Outside, Demona is eavesdropping. As Macbeth’s adviser, she should be in there. She knows this. Evidently she’s been in many other meetings. The fact that she wasn’t invited rankles. It also makes her suspicious. She’s been betrayed by humans many a time – or so she thinks, even though she was the betrayer – so she’s not disposed to trust, even though she and Mac have been allies for 37 years.
Demona leaves before she can hear whatever Macbeth says after Luach leaves.
According to Greg: Macbeth laid it on the line for Bodhe, telling him the gargoyles were loyal, and he’ll be loyal to them.
Well, this isn’t going to be good.
Run From Your Problems
Later, another battle rages. The English are attacking Castle Moray. One of the men escapes to tell Macbeth that the gargoyles have deserted. They’re outnumbered 5:1. What did I say? Now Demona’s the betrayer again.
The English break through and begin an assault on the castle itself. The fighting is fierce.
Macbeth goes to save Gruoch, who’s trapped in a fiery bedroom.
The castle is falling. The English break through, as the defender are really bad shots with boulders and arrows. I’m still not sure how a small clan of gargoyles was supposed to fend off an army.
She advises him to flee to fight another day. He does, taking her to the same hill where long ago he told her to marry Gillecomgain. They’re on the ropes, but he’s ready to come back swinging.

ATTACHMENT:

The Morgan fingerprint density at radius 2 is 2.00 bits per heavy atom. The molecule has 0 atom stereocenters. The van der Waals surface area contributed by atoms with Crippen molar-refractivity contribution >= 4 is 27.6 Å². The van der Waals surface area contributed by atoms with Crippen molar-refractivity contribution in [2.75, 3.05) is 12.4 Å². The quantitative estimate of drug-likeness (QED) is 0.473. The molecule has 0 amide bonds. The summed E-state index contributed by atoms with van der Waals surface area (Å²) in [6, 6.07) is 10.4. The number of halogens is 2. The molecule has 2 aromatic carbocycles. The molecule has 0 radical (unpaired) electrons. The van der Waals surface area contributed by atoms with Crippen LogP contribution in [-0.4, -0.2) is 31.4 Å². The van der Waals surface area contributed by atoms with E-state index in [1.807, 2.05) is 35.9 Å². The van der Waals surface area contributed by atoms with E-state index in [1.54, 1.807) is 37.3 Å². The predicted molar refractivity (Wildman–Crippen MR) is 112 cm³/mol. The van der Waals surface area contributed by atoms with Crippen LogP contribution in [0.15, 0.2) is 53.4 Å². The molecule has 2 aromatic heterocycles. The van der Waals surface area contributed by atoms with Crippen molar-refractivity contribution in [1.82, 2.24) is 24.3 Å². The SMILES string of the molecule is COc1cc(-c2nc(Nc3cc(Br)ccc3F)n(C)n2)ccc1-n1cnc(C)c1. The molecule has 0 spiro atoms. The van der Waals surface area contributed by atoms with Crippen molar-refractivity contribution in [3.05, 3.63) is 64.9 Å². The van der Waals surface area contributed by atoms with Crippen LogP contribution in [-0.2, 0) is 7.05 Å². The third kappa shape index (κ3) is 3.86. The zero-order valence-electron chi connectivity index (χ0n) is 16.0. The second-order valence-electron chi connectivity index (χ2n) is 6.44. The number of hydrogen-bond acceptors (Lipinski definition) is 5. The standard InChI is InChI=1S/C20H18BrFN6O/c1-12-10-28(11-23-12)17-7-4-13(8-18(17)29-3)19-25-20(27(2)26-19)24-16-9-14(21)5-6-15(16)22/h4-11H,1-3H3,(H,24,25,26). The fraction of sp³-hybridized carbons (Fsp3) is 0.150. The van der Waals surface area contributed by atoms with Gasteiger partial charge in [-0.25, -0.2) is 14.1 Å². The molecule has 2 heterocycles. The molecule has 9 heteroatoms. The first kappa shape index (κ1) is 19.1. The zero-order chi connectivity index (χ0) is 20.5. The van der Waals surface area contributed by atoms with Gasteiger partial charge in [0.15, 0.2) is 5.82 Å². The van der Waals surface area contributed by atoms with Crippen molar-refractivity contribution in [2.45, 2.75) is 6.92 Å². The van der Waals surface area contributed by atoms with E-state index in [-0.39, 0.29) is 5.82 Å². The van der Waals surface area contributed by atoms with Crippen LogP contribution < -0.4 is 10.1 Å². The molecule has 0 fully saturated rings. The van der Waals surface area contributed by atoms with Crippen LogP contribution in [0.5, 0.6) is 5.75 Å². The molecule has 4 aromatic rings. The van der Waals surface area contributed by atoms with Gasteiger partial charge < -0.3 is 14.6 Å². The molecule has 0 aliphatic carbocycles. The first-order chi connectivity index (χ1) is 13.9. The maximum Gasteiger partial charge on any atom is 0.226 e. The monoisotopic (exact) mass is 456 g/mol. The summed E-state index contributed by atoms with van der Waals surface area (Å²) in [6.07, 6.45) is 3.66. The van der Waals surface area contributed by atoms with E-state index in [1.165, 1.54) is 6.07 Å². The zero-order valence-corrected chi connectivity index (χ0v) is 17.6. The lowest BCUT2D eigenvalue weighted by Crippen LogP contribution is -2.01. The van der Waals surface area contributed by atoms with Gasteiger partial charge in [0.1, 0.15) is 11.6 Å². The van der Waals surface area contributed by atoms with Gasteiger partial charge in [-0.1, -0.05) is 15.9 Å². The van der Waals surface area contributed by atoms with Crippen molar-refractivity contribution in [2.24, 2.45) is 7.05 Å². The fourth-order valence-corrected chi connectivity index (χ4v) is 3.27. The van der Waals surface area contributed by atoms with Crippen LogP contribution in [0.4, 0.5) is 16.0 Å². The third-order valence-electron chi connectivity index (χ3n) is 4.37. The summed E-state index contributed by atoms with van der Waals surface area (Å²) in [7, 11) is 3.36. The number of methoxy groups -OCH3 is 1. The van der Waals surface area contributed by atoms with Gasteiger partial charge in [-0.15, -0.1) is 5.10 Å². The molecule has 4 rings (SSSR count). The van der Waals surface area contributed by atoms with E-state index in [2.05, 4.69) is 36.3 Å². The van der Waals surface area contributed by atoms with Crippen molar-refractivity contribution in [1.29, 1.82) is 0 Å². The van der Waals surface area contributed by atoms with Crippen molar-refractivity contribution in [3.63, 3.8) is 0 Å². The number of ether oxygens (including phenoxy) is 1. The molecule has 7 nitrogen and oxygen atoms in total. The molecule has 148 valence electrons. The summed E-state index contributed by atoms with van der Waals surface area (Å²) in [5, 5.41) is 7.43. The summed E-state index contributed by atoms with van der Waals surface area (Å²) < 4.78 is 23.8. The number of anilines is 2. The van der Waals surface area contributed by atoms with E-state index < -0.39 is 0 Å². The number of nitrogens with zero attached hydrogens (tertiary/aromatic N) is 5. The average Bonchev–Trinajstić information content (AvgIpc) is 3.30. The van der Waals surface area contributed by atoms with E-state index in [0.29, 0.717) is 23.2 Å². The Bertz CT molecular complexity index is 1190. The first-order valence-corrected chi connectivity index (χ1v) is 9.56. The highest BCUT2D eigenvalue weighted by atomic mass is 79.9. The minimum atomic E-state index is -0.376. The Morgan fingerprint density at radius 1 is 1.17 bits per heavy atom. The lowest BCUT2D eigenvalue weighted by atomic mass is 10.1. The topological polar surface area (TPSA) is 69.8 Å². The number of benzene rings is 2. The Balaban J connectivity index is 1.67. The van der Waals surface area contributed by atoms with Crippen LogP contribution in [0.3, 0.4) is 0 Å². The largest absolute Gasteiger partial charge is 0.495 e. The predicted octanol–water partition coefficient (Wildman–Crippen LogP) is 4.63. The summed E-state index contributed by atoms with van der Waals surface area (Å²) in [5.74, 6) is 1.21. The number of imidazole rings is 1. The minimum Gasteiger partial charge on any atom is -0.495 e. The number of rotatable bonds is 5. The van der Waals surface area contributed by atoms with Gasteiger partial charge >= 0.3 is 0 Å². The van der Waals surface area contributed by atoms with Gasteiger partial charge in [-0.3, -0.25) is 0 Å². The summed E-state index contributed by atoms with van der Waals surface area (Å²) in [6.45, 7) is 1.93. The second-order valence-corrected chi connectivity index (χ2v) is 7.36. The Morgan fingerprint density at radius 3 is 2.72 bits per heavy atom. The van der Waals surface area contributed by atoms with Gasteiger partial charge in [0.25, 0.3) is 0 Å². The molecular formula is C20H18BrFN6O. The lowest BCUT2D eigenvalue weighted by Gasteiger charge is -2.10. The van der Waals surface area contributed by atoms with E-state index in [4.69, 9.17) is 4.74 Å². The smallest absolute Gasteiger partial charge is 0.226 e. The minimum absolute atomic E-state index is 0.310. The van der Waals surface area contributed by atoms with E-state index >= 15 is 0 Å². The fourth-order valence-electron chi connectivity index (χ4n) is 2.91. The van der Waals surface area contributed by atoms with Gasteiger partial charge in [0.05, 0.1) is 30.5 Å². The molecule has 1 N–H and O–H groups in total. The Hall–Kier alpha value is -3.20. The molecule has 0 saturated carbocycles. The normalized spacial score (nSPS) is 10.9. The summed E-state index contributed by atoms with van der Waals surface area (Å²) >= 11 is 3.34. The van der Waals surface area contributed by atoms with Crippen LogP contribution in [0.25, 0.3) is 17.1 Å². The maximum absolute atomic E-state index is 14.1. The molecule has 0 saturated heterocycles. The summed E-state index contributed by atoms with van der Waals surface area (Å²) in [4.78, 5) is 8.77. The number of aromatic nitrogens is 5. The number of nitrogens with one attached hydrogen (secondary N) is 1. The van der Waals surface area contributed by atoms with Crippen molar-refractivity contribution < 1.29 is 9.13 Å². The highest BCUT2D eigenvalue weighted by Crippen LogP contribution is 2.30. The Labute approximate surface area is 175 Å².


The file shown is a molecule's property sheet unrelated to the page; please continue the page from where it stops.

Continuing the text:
Ah, but who should meet him? The Hunter, who removes the hood to reveal Canmore, son of Duncan. Not surprising. Macbeth is at a loss for who the guy is. This enrages Canmore. It does echo Demona’s meeting of Gillecomgain when he asks if she remembers her handiwork and she says no.
Big Head starts in on how evil Macbeth is and how Mac murdered Duncan. Last I checked, Duncan was fighting in a battle against Macbeth. That’s fair.
Macbeth warns him to stay in his lane. Years ago, Mac offered mercy, and he’ll do it again if Canmore will stand down. Duncan was evil and got what he deserved.
Canmore’s not alone, though. Demona reveals herself.
She’s betraying Macbeth before he can betray her. Mac is stunned. “We’ve been allies for 37 years!” Yeah, well, all good things…